He refused to let us take a cab at that time of the morning. He was going to drop us so he could know where I stayed so he could come see me when he returned later in the night. We agreed to let him take us home. He then asked if I could come with him to Abuja. It was a business meeting, he said, it would take all of two hours then we’d catch the last flight to Lagos. Flights cost around thirty k; if he was willing to pay that much just for me to follow him to Abuja and back, how much would I end up fleecing out of him?
It was on the way to Ikoyi that he called up his friend and started talking in near whispers. Both Mama and I speak fluent Yoruba, we grew up in Lagos after all. When he pulled over on the deserted bridge and told us he had to pee, no one begged us to jump out of his car and run. I have never run so fast in my life.

 

The policemen listened to our story as told by Mama and asked us if we wanted to come to the station to make a statement.
“He is on the bridge!” Mama shouted at them. “You can still catch him!” I was thinking the same.
One of the officers explained their take on the matter: “See ehn, just go and do thanksgiving that he did not succeed. By now he would have run away. How do we know where to catch him?”
Mama pointed out that we could take them to his hotel room but the same officer explained that “Hotel people don’t like that kind of trouble. They won’t even let us see the man. Just go home, and you too, stop doing ashara business.” This, coming from a guy whose eyes had repeatedly darted at Mama’s massive Bosom spilling out of her too-tight bra.
We stayed with the policemen, partly because they hadn’t told us we could go and partly out of not wanting to leave their protection, and we listened to them tell stories of girls who had barely escaped ritual killers just like we had. When they were ready to leave we realised we were also free to go. We begged them to drop us home and surprisingly they obliged.

When we got to the boy’s squatters on Glover Road that we share with four other girls there was no light. Clara, whose real name is Nkem, opened the door for us because they had locked the padlocks from inside.
“From where you ashewos dey come from this night?” she asked and thus unleashed Mama’s impatience to narrate our ordeal all over again.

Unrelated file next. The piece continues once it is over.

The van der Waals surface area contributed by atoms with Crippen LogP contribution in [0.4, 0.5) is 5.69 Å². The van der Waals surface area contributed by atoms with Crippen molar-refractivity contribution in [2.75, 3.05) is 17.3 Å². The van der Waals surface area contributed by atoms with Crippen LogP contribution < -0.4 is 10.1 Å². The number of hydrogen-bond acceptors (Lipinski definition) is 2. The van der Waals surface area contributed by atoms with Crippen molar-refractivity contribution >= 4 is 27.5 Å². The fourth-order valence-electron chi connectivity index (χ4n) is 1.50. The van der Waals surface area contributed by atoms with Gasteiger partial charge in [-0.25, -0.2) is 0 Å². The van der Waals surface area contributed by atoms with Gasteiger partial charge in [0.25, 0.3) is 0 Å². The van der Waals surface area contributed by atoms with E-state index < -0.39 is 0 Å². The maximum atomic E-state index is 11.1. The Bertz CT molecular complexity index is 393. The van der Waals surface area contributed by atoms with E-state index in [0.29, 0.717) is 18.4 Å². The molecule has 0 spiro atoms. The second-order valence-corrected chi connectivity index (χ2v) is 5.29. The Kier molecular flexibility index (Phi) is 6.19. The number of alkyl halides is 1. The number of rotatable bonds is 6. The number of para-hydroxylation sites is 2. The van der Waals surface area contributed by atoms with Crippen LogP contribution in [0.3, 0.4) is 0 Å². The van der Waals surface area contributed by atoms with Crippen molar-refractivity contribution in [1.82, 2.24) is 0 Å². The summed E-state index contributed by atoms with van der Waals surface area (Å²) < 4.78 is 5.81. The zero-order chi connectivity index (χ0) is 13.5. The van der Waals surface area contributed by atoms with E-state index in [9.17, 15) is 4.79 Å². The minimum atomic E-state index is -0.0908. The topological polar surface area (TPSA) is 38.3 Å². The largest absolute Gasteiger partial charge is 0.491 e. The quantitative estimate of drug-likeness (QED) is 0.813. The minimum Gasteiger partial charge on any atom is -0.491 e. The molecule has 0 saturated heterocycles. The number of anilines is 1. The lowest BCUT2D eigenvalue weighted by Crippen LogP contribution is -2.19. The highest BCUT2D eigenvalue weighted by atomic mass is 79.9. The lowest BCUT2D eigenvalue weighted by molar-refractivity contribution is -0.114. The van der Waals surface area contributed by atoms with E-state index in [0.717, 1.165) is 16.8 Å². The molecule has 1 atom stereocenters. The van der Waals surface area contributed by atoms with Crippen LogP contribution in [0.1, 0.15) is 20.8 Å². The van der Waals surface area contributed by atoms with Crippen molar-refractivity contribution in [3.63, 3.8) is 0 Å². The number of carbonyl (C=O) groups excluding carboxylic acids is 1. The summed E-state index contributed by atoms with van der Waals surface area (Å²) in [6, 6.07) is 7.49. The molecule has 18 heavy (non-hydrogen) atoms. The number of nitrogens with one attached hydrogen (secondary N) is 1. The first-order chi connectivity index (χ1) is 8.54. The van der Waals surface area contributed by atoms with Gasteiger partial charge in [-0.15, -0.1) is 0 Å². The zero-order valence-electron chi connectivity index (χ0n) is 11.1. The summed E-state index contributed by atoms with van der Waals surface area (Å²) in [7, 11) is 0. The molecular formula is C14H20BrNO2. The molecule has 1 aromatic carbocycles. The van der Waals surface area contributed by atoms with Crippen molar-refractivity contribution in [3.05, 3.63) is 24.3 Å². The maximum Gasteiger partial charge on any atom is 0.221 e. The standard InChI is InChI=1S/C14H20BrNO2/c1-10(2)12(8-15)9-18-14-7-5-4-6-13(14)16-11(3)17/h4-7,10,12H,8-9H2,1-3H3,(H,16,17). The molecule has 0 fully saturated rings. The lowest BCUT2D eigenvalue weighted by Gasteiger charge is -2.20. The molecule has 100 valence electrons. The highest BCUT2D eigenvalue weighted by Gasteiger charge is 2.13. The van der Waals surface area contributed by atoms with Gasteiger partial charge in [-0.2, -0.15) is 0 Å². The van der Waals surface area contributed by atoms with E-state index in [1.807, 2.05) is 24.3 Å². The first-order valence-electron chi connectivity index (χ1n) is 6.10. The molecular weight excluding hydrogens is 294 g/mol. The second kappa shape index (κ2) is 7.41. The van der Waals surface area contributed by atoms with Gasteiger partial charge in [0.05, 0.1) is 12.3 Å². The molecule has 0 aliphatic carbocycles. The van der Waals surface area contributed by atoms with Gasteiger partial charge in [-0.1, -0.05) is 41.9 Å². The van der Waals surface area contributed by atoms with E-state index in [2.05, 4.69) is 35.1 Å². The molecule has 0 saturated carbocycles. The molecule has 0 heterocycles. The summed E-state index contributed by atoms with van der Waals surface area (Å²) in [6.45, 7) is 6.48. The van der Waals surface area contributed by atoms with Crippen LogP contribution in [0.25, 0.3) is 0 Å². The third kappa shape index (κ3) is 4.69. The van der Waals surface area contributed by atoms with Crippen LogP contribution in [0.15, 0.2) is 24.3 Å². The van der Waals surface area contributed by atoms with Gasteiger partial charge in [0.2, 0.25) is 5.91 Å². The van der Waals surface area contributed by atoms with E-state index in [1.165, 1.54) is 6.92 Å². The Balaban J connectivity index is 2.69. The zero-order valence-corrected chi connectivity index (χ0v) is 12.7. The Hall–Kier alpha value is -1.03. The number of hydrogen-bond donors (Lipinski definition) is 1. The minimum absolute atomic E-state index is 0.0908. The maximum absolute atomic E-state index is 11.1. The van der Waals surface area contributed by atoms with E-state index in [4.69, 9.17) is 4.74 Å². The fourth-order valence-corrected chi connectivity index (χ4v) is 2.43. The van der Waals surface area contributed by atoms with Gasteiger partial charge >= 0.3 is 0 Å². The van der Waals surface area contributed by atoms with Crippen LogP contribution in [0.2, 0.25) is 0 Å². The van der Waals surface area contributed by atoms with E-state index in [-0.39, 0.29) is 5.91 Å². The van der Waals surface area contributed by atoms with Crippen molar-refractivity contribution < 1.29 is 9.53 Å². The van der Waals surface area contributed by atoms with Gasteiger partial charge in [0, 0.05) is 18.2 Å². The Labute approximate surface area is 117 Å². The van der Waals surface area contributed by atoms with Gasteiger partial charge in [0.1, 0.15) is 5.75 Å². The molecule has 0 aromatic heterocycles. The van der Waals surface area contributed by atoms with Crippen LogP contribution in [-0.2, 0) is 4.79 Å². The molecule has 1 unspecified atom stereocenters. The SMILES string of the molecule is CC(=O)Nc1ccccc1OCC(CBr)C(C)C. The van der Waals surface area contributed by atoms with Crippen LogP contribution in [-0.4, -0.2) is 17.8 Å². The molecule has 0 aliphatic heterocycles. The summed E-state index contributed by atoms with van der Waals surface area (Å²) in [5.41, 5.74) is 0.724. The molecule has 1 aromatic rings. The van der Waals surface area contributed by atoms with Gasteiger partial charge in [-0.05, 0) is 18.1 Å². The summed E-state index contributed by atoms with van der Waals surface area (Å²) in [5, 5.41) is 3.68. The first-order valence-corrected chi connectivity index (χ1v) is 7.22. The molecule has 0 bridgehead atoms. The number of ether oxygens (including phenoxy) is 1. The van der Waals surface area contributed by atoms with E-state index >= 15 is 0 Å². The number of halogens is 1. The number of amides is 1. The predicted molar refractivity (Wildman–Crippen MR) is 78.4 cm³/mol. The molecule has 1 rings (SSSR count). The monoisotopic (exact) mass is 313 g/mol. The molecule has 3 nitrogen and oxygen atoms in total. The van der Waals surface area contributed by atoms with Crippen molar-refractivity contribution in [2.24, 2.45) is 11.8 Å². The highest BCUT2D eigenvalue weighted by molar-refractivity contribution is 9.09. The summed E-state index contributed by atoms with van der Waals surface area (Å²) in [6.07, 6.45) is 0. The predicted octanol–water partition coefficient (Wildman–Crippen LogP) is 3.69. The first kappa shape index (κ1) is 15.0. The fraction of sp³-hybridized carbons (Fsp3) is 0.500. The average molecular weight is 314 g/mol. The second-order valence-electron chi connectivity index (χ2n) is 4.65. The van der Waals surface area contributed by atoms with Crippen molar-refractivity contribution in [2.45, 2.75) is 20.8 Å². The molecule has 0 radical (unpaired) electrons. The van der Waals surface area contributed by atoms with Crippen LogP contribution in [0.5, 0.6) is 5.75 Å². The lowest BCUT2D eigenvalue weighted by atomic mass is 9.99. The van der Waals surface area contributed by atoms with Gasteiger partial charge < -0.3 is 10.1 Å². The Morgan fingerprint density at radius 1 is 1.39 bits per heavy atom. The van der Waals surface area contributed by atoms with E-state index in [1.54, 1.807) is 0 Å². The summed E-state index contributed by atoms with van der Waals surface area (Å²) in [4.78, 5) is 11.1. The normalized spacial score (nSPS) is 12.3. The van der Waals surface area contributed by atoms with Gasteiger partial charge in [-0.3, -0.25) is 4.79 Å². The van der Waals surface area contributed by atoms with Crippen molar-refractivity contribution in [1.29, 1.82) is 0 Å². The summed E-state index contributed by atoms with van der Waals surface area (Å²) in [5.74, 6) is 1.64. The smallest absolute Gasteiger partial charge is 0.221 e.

Clara woke Kike, Kike woke Beatrice, Beatrice woke Antina, who woke two other girls I didn’t know and who had taken my spot and Mama’s spot on the mattress.
Clara lit a kerosene lamp and the girls listened in silence as Mama embellished the story with magic rings and hidden charms. At the end of her tale, the girls exchanged looks then burst out into laughter.
I was trying to see the humour when one of the strangers explained it to me.
It wasn’t a new thing; in fact, many sharp girls had fallen for the same trick. The boy wasn’t a ritual anything. He simply didn’t want to pay us and had tricked us into running away.
The girl, whose name turned out to be Kenny, assured us that if we went back to the Hotel we would be told that the occupant had checked out, probably on his way to Abuja as he claimed.
To say I was pained is an understatement. Mama, however, preferred her own interpretation and hung on to the ritual story, no doubt, to be repeated too many a girl in the days to come. I only prayed that she would leave my name out of it.
Still smarting from being played so deftly, Kenny asked if we had checked our bags.
Mama asked why, but I had clocked. I opened my bag up to the glow of the lantern and searched frantically. I emptied its contents onto the floor and searched the inner pockets. My money was gone.
That morning, as I lay on the crowded mattress, seething with anger and loathing the alarm that would soon go off to wake me up to get ready for school, I prayed to God to let me see that boy again. I didn’t tell God what I planned to do with him when I saw him.
My name is Amaka, by the way. But people call me Juliet.